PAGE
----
The findings also suggest a disconnect between evolution at the genetic level and at the level of the whole organism. Genetic mutations occur mostly at random, yet the sum of these aimless changes somehow creates a predictable pattern. The distinction could prove valuable, as much genetics research has focused on the impact of mutations in individual genes. For example, researchers often ask how a single mutation might affect a microbe’s tolerance for toxins, or a human’s risk for a disease. But if Desai’s findings hold true in other organisms, they could suggest that it’s equally important to examine how large numbers of individual genetic changes work in concert over time.
One thing I like to do is set a timer to go off once an hour. I set a reminder on my phone, and after sixty minutes it will go “ding!” No matter what I am working on I am reminded to raise my gaze, connect with my posture, and meditate for a minute. I don’t set a timer for that part of the process, I just practice for what feels like a minute or two then reset the timer and go back to work.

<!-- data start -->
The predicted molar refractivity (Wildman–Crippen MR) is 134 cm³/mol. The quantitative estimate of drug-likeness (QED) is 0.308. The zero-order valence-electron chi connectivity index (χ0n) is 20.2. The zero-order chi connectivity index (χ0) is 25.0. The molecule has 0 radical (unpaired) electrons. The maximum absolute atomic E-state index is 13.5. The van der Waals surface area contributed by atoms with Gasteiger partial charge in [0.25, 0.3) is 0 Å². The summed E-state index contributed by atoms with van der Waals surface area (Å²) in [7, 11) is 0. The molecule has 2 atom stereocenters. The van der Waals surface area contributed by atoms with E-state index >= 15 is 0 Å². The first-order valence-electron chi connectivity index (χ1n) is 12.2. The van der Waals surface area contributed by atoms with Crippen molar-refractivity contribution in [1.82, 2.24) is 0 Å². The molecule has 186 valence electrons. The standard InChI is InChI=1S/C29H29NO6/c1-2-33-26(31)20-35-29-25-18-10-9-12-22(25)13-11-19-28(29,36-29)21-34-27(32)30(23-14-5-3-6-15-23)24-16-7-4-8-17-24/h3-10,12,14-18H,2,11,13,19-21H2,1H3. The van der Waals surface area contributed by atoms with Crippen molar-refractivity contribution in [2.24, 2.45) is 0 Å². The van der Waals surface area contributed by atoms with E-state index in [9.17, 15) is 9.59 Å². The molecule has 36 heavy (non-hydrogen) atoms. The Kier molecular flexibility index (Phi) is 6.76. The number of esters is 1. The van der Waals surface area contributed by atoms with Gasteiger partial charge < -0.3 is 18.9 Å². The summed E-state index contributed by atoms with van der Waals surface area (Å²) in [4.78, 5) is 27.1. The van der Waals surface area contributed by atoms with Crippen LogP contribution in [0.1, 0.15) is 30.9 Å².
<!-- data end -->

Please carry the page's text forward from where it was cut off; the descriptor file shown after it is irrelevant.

We live in a culture where many of us want quick results with as little effort as possible. This applies to how we approach our work, health, pastimes, social interactions, and problems. This mindset is the antithesis of mindfulness.
To be beautiful means to be yourself. You don’t need to be accepted by others. You need to accept yourself.
Thich Nhat Hanh
It took me three years to finally wake up. Three years to finally realize that I must accept every part of me in order to live the life I want. Negative emotions continue to build up when we cannot accept ourselves for who we really are, and burying our emotions is no different to avoiding our true self.